'start timer

    for i=0 to 15 oc(i)=c(i)
      c(i)=store+mx*i next i
    for i=0 to 15 p=retrieve+mx*i
      while(p<oc) sort=sort(p)
        p=p+1 wend next i
    store=t until(bit=final)

'stop timer

'check and display results
for i=1 to mx
if mx<11 print "  "+str$(z(sort(i)))+"  "+str$(z(i))
if i>1 then
if z<oz fail=fail+1
next i

i = 1
for a = 0 to (mx-16)/16
    b$ = upper$(hex$(i-1))
    while(len(b$) < 2) b$ = "0" + b$ wend
    for b = 0 to 15
        a$ = upper$(hex$(z(sort(i))))
        while(len(a$) < 4) a$ = "0" + a$ wend
        b$ = b$ + " " + a$
        i = i + 1
    next b
    print b$
next a
print "   sorted "+str$(mx)+" values"
print "   failure="+str$(fail)
print "   Checksum="+str$(cs)
//print" sorted "+str$(mx)+" values"
//print" failure="+str$(fail)+"   Checksum="+str$(cs)
//print" from "+t1$
//print"   to "+t2$

It works like this:
[1] start with the most significant bit in the number descend to the least significant
[2] for each item in the array
[3] if this bit is set move this item towards the start of the sorted array
[4] otherwise move this item towards the end of the array
[5] move on to the next item in the array and repeat steps 3,4,5
[6] shift the bit mask to the right one bit and repeat steps 2,3,4,5,6

So the first pass sorts the array into two halves
the next pass it sortes the array into quarters
then eighths, then sixteenths, etc
until you are at the least significant bit, at which point you are only looking at whether or not the number is even or odd.

This may sound slow (and it is somewhat slow) but its fast enough to be used in realtime. I have used this Z Buffer routine with success in real time 3D renderings.

Code: [Select]
Project : error PRJ0002 : Error result -1073741515 returned from
'C:\Program Files\Microsoft Visual Studio 9.0\VC\bin\cl.exe'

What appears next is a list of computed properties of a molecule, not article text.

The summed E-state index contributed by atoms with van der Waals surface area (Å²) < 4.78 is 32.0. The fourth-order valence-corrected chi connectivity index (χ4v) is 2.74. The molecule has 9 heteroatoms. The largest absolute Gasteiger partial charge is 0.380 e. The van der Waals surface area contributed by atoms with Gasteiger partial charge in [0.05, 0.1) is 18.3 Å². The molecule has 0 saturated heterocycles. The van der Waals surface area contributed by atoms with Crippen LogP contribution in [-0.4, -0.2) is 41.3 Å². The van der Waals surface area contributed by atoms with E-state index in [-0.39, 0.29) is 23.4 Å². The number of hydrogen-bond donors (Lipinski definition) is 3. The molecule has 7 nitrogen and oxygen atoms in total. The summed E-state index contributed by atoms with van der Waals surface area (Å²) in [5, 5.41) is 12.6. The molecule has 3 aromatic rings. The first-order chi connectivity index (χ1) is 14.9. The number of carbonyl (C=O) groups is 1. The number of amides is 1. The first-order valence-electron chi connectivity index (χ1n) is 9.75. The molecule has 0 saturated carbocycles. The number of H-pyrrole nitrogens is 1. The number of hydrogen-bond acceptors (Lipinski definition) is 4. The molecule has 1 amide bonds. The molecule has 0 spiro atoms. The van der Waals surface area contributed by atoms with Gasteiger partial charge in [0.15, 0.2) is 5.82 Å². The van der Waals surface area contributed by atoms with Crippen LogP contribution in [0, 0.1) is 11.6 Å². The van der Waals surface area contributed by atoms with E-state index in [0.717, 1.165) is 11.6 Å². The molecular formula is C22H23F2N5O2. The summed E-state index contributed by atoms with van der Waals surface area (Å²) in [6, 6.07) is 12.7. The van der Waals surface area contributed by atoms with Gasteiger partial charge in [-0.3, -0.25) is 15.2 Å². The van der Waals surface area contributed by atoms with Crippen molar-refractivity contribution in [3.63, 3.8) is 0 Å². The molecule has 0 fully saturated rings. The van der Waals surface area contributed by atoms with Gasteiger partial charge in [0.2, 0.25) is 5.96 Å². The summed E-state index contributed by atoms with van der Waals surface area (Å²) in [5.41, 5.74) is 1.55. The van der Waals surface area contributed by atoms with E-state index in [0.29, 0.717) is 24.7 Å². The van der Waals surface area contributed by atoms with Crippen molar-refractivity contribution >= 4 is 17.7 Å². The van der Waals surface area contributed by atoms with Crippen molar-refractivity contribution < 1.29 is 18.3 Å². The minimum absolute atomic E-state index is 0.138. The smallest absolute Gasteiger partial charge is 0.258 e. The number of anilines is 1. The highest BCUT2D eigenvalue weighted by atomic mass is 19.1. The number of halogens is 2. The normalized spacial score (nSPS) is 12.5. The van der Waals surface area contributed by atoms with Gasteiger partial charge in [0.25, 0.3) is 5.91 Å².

That's the error I get when I rename icc to cl.exe and put it in the "...\VC\bin\" folder

I'm using the trial version of Intel C++ Composer XE 2011 for Windows

icc is a drop in replacement for cl.exe, you can build using icc from within Visual Studio but not with the Express Editions, which is what I have. So my only option is to build from the command line. Which is a process I'm unfamiliar with.

I've been following this walkthrough but am missing information about setting up the build environment. running vcvars32.bat should be all that's necessary to set up the environment (and it does work for cl.exe) but it doesn't work for icc. As soon as I include "windows.h" it fails.

C / C++ /C# / Anyone using the Intel C Compiler?
« on: July 23, 2011 »
I downloaded icc but it doesn't work with Visual Studio Express (only works with the non free versions?). I'm trying to get icc to compile from the commandline but it's not working out for me yet. Just wondering if anyone here has looked into it before I spend too much time trying to figure out the whole commandline interface.

From what I've read icc generates code that is much more optimized than anything else in the feild but only for intel compatible machines. Also I heard rumours that the intel libraries test if the machine is AMD and if so uses the slowest versions of each function.